On to the second floor.

Note: A more detailed record of the project and how we did it is available in reprints of  January, February and March  issues of Nutshell News, where I wrote extensively about the project. If they aren’t available through the Dollhouse Miniatures archives, mini people on chat lines like The Camp, and Small Stuff may have copies they’d be willing to copy for you.

About smallhousepress

In 1974, my husband Noel and I began building aged miniature houses for collectors and museums. We were 70's dropouts. We quit our careers in advertising--art director and writer, respectively--and escaped Los Angeles in a VW camper and a Bug for a simpler life on the coast of Washington State. From a tiny studio in our home, we built 64 houses and buildings. Our specialty was aging--making a structure that reflected the scars and wrinkles of time, the elements, and human habitation. In the 80s we began teaching our techniques in workshops around the country, and I began to write our how-to's in Nutshell News and Miniature Collector. In 2000 we migrated across the Columbia to Astoria, OR, where , in 2011, we retired from miniatures. We are Fellows of the International Guild of Miniature Artisans and taught at their annual school in Castine, ME. By avocation I am a writer and poet. The blog is my way of working back into a writing routine, as well as recording what we did, and what we learned along the way.
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10 Responses to The Godzilla Factor: The Greene & Greene, Part II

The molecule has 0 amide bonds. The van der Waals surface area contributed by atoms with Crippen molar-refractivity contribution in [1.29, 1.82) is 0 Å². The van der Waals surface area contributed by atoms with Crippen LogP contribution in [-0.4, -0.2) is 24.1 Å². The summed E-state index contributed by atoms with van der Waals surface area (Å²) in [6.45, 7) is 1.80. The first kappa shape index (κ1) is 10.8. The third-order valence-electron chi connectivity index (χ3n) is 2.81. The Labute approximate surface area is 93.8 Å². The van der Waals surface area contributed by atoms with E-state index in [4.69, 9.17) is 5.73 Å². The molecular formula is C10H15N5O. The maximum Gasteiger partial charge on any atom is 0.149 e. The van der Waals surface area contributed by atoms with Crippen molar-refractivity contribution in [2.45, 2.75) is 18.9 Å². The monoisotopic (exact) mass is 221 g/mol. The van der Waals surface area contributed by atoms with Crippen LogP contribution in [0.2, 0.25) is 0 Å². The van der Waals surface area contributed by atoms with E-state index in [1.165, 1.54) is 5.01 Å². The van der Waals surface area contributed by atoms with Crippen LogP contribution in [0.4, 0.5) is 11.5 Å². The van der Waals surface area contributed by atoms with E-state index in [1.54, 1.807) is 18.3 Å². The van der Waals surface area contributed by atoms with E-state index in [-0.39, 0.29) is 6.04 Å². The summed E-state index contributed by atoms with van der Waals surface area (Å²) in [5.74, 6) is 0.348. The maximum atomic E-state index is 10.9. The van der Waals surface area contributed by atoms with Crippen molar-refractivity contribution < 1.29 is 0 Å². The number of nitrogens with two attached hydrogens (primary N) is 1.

1. Linda Master says:

    Each blog entry leaves me more speechless—I sound like a broken record every time I comment but WOW!

  2. Nice broken record–thank you, as always.

  3. Evelyne says:

    Wow! That’s such a ‘good’ monster! Its ‘tyranny’ helped you guys create something wonderful, after all… 🙂

  4. susan morris says:

    Those lighting fixtures are wonderful! I am so envious. I used to own an Arts and Crafts home and subscribed to Bungalow Magazine. There is a large following of the Bungalow movement! Congratulations for capturing it so beautifully! Susan Morris

  5. O. Massey says:

    I just saw this wonderful house of yours at the Tucson Mini Time Machine Museum! It is truly beautiful! Wonderful work as usual! Anyone who loves minis needs to visit that museum too, they have done a great job displaying many interesting and beautiful doll houses and minis.

  6. Anne says:

    I thought for sure my heart would stop when I saw the picture of the handful of lights. They are small jewels; breathtakingly beautiful. Every aspect of the house is that beautiful. I’m speechless (no one who knows me would believe that could happen to me). I’d like to go on and on about how I feel about what I’m seeing but each of the adjectives seems too banal. The house is a treasure.